NEVER address it to “Dear Sir or Madam” or anything equally generic. It’s rude. If you didn’t take the time to call or check the Submission Guidelines and find out their name, they know you won’t take the time to read any instructions & edits that they later send you if they accept your book. If you thought checking their name was a waste of your time, then they’ll think reading your submission is a waste of THEIR time. “Buh-bye!”
Also, don’t tell them about books you might have self-published– UNLESS you also have sales for those books. Any schmuck can post a piece of unedited crap to the internet and say they’re “self-published.” Any idiot can pay a Vanity Press to put their words in print.
They want to hear if you SOLD your work. They want to know if it was any GOOD.
Along the same vein, if you’ve never had an editor look over your self-published book AND have not received overall positive reviews from readers, then avoid even mentioning self-published work– really. You don’t want a Submissions Editor to see your mistakes and poor reviews– or lack of any feedback whatsoever.
Think of it this way, if you had lousy employee reviews from a former boss and/or poor references from that company, you would try to downplay them on your resume– maybe even omit them altogether. But if you got stellar reviews, then you would be sure to mention them to any potential employer.
The same is true for query letters. Avoid bragging about things that would not impress an editor looking to “hire” you.
On the flip side, having a full book under your belt and already completely written, shows a publisher that you are able to finish a book if they accept your “first-few-chapters” submission. It demonstrates that you can complete the task they’re taking you on for. It also tells them that you will have at least some understanding about the publishing process and not make unrealistic demands along the way.
Balance out the pros and cons of discussing your previous self-publishing experience, and include any information carefully.
The editor looking at your query is looking to “hire you for a book project.* They want to “hire” a professional who does great work, and not someone whose work will need constant checking and correcting.
They also don’t want to hire someone who refuses to MAKE corrections. Be sure to avoid phrases that make you sound like you “don’t need an editor” (you will) or sound like your book is “perfect as is” (it’s not). No editor wants to work with an author who argues about every comma, and/or who refuses to reword even the most incomprehensible of sentences, simply because that author thinks their work is “perfect” as is.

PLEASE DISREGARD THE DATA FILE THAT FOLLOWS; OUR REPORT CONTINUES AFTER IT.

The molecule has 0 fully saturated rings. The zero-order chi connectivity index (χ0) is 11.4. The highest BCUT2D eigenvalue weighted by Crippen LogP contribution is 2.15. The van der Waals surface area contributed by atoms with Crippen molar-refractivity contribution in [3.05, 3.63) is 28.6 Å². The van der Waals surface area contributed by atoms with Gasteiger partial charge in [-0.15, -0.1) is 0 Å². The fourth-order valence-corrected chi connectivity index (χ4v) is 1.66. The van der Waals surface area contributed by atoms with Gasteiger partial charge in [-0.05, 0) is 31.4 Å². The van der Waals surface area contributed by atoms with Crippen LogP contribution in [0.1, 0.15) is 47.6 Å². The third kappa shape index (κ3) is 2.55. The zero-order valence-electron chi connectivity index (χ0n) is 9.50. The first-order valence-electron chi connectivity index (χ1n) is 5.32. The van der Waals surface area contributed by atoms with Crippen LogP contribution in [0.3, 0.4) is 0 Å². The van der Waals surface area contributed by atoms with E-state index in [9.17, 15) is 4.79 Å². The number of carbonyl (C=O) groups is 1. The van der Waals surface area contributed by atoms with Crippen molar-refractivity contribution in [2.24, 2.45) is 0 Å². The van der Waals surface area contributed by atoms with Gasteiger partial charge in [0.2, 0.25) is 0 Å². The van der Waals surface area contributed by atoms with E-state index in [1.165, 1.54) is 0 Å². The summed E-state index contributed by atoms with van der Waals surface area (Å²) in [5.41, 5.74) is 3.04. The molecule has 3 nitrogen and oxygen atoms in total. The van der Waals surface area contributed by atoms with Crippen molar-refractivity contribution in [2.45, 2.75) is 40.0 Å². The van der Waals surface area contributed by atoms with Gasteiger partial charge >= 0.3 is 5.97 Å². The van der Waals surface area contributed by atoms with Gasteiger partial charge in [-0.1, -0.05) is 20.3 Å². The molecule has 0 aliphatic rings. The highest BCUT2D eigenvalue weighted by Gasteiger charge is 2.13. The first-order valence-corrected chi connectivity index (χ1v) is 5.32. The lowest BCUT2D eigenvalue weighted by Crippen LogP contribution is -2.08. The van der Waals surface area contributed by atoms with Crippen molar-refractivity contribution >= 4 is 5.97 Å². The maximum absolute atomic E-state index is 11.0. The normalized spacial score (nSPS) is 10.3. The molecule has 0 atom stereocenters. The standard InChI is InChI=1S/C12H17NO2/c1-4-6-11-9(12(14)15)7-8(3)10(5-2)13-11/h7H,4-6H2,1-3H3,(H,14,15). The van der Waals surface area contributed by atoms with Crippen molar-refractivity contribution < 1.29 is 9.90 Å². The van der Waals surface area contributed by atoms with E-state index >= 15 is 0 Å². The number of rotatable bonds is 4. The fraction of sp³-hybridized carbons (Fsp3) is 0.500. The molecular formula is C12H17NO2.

Editors don’t expect you to follow every change they mark up without question. But they do expect you to make at least most of their markups without a huge fight over each one.
So What DO You Put in a Query Letter?
Just give them a HOOK to catch their attention, a SHORT SUMMARY of your book/story/article, and show them a short paragraph description of your writing EXPERIENCE. Then thank the editor for their time and give your contact information.
Basically, that’s it.
Polish it up and personalize it for the editor and publisher you’re sending it to. Make the editor think that you are talking to them specifically, and not sending out a form letter.
The following links provide some great information about query letters and examples of successful ones. Be sure to look them over before writing your query.
NY Book Editors: “How to Write a Query Letter”
Writer’s Digest: “10 Dos and Don’ts of Writing a Query Letter”
Reedsy: “How to Write a Query Letter”
It’s Worth Repeating…
Just remember that you will get rejections. Expect them. Plan for them.
I recall one successful full-time author, who told other writers that he sends out at least 10-25 query letters a week for magazine articles & short stories, and expects to only get one or two of those accepted. He also spends time every week working on his latest book, and pitching his previous book. By diversifying and keeping himself on lots of desks at once, he keeps himself gainfully employed.
To be a profitable, full-time author, rejection slips should be a normal part of your business. Just remind yourself that they are not about you. They are about your query & manuscript, and how well your book fits with the company you’re submitting it to.